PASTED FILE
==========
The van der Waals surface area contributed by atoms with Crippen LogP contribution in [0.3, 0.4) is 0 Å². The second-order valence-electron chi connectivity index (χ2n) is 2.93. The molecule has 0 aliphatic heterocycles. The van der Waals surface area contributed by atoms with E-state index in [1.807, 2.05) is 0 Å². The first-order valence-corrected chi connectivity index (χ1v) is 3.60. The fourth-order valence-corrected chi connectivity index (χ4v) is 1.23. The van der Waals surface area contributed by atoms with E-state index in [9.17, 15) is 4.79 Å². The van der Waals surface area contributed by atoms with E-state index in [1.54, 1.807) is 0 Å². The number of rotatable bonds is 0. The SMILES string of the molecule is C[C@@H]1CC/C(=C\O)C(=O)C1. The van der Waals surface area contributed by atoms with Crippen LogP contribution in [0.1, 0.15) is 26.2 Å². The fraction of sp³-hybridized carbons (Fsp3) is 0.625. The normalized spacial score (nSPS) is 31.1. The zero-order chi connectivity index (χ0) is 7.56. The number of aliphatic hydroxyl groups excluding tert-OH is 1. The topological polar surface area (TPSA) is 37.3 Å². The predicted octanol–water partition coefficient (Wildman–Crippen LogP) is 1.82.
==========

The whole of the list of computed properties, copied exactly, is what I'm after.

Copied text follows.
The van der Waals surface area contributed by atoms with Crippen LogP contribution in [0.3, 0.4) is 0 Å². The second-order valence-electron chi connectivity index (χ2n) is 2.93. The molecule has 0 aliphatic heterocycles. The van der Waals surface area contributed by atoms with E-state index in [1.807, 2.05) is 0 Å². The first-order valence-corrected chi connectivity index (χ1v) is 3.60. The fourth-order valence-corrected chi connectivity index (χ4v) is 1.23. The van der Waals surface area contributed by atoms with E-state index in [9.17, 15) is 4.79 Å². The van der Waals surface area contributed by atoms with E-state index in [1.54, 1.807) is 0 Å². The number of rotatable bonds is 0. The SMILES string of the molecule is C[C@@H]1CC/C(=C\O)C(=O)C1. The van der Waals surface area contributed by atoms with Crippen LogP contribution in [0.1, 0.15) is 26.2 Å². The fraction of sp³-hybridized carbons (Fsp3) is 0.625. The normalized spacial score (nSPS) is 31.1. The zero-order chi connectivity index (χ0) is 7.56. The number of aliphatic hydroxyl groups excluding tert-OH is 1. The topological polar surface area (TPSA) is 37.3 Å². The predicted octanol–water partition coefficient (Wildman–Crippen LogP) is 1.82.